American companies and GDPR - can one take “GDPR compliance” at face value?

Written By:
Published:
Content Copyright © 2018 Bloor. All Rights Reserved.
This blog was originally posted under: The Norfolk Punt

This is an interesting article, for anyone concerned about Privacy, from Reuters. Basically, Facebook members outside the United States and Canada currently fall under terms of service agreed with the company’s international headquarters in Ireland – inside the EU, so GDPR applies. Next month, that will only apply to European users, so less onerous US privacy laws will apply to everyone else.

I am not a lawyer, but I’m not sure that will always work. What about EU citizens living and working in India, say, who sign up with Indian Facebook?

In any case, it underlines the fact that many US companies see GDPR simply as a restriction of trade, to be avoided at all casts. Could they sometimes be adhering to the letter of GDPR law whilst evading its spirit whenever possible?

I think that there is simply a cultural difference – Europeans think that people override corporations in issues of personal data privacy, Americans don’t – but it’s obviously not as black-and-white as that. Simply stated, I think that any emerging Mutable Business with a global reach needs to do some due diligence, not only on its own data processing but also on its non-European partners – it can’t simply rely on assurances that “we are entirely GDPR compliant”.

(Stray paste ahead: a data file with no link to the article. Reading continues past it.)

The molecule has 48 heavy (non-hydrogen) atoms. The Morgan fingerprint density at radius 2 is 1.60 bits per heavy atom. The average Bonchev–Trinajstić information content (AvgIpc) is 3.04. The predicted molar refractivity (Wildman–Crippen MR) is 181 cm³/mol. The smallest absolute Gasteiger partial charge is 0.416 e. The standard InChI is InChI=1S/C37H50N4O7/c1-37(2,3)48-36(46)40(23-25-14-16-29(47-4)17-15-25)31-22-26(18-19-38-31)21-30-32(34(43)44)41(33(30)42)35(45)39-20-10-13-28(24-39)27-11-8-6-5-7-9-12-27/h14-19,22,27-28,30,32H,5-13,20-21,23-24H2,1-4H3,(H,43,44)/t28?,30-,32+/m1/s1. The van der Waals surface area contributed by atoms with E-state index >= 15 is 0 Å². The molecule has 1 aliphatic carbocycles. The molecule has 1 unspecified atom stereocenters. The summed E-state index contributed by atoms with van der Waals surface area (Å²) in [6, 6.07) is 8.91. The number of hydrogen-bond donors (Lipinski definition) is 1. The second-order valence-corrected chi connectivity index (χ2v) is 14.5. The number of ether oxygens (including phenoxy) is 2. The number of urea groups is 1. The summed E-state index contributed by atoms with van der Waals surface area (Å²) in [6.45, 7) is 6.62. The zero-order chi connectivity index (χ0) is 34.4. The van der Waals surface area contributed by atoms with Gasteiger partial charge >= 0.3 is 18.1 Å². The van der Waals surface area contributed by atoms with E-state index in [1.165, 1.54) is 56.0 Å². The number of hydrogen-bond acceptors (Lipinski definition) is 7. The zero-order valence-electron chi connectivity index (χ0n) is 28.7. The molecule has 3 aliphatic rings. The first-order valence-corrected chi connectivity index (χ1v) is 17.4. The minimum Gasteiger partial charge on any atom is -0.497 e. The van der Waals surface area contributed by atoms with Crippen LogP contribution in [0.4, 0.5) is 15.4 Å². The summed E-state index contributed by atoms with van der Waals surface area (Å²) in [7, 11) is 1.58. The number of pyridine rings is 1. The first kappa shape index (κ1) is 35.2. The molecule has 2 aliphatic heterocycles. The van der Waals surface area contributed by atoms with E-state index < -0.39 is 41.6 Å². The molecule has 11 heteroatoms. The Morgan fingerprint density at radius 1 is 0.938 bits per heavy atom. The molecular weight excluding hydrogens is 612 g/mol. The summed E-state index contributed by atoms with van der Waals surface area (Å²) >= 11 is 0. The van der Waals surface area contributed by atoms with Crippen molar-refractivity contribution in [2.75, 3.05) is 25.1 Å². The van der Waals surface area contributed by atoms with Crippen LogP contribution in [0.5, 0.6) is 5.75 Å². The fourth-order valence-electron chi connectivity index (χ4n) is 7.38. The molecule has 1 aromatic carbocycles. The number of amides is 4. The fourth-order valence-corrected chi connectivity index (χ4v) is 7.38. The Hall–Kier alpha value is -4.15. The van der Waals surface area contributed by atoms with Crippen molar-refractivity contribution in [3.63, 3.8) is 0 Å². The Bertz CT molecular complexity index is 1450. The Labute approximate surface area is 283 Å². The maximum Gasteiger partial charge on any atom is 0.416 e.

Check out Saleforce’s GDPR site, which – on the face of it – seems a lot more thorough than most, and decide for yourself on the small print. There is great play made of Binding Corporate rules and Standard Contractual Clauses but my Bloor colleague Peter Howes reminds me that these may include references to other documentation that is subject to change. As an example, Salesforce’s lists of these Rules and Clauses and sub-processors, etc., are full of links to the Salesforce website “for the latest version”. Note also that Safe Harbour and Privacy shield are quoted, and that the EC authorities are not wildly enthusiastic about either of these – Safe Harbour has been overthrown and Privacy Shield is being challenged (one challenge has been dismissed but there are others).

The bottom line, I think, is that (regardless of GDPR and its jurisdiction) a mutable company can’t afford to have a breakdown of trust with its customers and other stakeholders – as Facebook is discovering. GDPR may simply be a catalyst for bringing data-related trust issues to the surface.

If you would like to know more about this topic, please contact us on 020 7043 9750, by email at info@bloor.eu or via our contact form.

Post a public comment?